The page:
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<Keyword>Fasciculus retroflexus</Keyword>
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</KeywordGroup>
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</ArticleHeader>
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<Body>
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<Section1 ID="Sec1">
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<Heading>Introduction</Heading>
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<Para ID="Par2">The dorsal diencephalic conduction system (DDCS) is a highly conserved integrative and modulatory pathway present in all vertebrates (Sutherland <CitationRef CitationID="CR245">1982</CitationRef>). This bilateral assembly consists of two white matter tracts with an intervening nucleus and is a key conduit connecting the cognitive-emotional basal forebrain to the modulatory monoamine areas of the brainstem (Sutherland <CitationRef CitationID="CR245">1982</CitationRef>; Gardon et al. <CitationRef CitationID="CR83">2014</CitationRef>). It is often overlooked in favor of its more ventral and larger companion, the medial forebrain bundle, which also connects the fore- and hindbrain regions. The similarity in connections (forebrain limbic–striatal to monoaminergic brainstem) and the fact that they converge upon each other anteriorly and posteriorly despite straddling either the dorsal (epithalamic route) or ventral (hypothalamic route) thalamus (Fig. <InternalRef RefID="Fig1">1</InternalRef>) led Nauta to suggest that they may have similar functions with respect to reward behaviors (Nauta <CitationRef CitationID="CR190">1958</CitationRef>). The DDCS first revealed a role in reward in 1970 (Boyd and Celso <CitationRef CitationID="CR27">1970</CitationRef>) and subsequently also showed functionality in the ‘top-down’ modulation of motivation, mood and pain. Highly conserved amongst vertebrates, (Beretta et al. <CitationRef CitationID="CR18">2012</CitationRef>; Concha and Wilson <CitationRef CitationID="CR44">2001</CitationRef>) this system, unlike the singular component of the medial forebrain that forms direct connections (Coenen et al. <CitationRef CitationID="CR42">2018</CitationRef>), is composed of three structures: the white matter stria medullaris, the intervening habenular nucleus and the white matter fasciculus retroflexus. Gathering inputs from diverse frontal areas including the septal nuclei (pleasure and motivation), hypothalamus (arousal and pain), fronto-cortical regions (decision-making), and basal ganglia (motor and behavioral control), the stria medullaris funnels information from these regions into the habenula, situated at the dorso-caudal end of the thalamus (Parent et al. <CitationRef CitationID="CR195">1981</CitationRef>; Geisler and Trimble <CitationRef CitationID="CR85">2008</CitationRef>). Information flow in the SM is almost entirely unidirectional (forebrain to habenula), apart from some reciprocal fibers arising from the lateral preoptic and lateral hypothalamic areas (Yamadori <CitationRef CitationID="CR280">1969</CitationRef>; Champney <CitationRef CitationID="CR38">2015</CitationRef>; Patestas and Gartner <CitationRef CitationID="CR198">2016</CitationRef>). After integrating these inputs and relaying in the habenula, output fibers project down through the fasciculus retroflexus to synapse among brainstem monoamine areas including the midbrain ventral tegmental area and hindbrain raphe nuclei. Through this system, distinct frontolimbic areas can modulate monoaminergic release in the brainstem and consequently influence whole brain monoaminergic tone.<Figure Float="Yes" Category="Standard" ID="Fig1">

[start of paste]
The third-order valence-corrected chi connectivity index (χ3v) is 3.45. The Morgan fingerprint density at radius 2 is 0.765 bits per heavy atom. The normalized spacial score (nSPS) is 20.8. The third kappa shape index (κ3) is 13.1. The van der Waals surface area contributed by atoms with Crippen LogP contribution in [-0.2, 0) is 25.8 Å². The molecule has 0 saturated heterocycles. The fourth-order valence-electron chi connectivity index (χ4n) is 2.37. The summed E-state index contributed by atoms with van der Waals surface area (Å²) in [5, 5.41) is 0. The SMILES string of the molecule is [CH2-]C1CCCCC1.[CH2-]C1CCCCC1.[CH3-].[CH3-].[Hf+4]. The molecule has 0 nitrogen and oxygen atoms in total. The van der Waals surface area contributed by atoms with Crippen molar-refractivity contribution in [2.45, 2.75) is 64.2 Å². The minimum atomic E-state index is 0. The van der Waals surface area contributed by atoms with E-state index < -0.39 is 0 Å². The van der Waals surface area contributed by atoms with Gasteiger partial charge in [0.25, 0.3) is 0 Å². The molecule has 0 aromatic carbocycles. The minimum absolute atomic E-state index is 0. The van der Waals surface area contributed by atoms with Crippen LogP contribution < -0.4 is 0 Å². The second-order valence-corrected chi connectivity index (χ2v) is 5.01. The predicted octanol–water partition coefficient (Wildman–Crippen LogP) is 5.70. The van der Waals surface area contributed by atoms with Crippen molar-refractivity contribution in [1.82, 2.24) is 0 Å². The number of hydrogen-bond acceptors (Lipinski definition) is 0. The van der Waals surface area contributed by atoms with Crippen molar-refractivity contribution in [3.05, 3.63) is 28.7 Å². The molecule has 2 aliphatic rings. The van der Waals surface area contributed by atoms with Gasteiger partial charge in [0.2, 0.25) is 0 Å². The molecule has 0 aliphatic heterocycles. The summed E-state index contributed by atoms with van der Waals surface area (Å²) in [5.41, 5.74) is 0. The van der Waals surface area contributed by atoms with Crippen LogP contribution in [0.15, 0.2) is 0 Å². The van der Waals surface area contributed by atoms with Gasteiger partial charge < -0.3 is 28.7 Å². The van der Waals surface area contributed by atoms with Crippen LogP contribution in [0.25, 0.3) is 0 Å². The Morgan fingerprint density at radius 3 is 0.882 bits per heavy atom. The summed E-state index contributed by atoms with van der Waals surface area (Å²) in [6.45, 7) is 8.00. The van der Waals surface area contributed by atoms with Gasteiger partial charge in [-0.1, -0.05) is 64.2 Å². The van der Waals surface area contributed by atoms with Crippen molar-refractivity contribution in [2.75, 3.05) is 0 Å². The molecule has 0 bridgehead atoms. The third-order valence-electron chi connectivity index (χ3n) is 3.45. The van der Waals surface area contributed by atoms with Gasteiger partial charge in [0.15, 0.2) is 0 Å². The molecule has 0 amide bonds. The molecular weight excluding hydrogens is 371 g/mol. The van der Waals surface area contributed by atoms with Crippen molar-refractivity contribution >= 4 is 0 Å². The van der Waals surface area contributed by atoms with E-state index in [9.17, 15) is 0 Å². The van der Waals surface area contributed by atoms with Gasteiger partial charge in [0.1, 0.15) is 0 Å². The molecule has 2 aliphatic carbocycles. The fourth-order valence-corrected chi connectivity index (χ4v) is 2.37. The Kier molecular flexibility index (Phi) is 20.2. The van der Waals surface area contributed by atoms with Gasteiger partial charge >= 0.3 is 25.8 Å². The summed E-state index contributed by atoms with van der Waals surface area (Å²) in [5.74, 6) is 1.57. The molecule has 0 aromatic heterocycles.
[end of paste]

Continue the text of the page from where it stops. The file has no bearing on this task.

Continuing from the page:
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<Caption Language="En">
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<CaptionNumber>Fig. 1</CaptionNumber>
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<CaptionContent><SimplePara>The dorsal diencephalic conduction system, with the stria medullaris, habenula and fasciculus retroflexus highlighted. The SM can be seen arching over the thalamus and terminating in the Hb. The larger more wedged-shaped LHb is labeled and can be distinguished from the smaller MHb. The FR can also be identified with fibers arising from the MHb running through the core of the FR and fibers arising from the LHb traveling in the mantle of the FR. Brain photography courtesy of Professor Paul Tierney, Head of Discipline, Department of Anatomy, Trinity College Dublin. <Emphasis Type="Italic">SM</Emphasis> Stria Medullaris, <Emphasis Type="Italic">Hb</Emphasis> habenula, <Emphasis Type="Italic">FR</Emphasis> Fasciculus Retroflexus, <Emphasis Type="Italic">LHb</Emphasis> Lateral Habenula, <Emphasis Type="Italic">MHb</Emphasis> Medial Habenula</SimplePara></CaptionContent>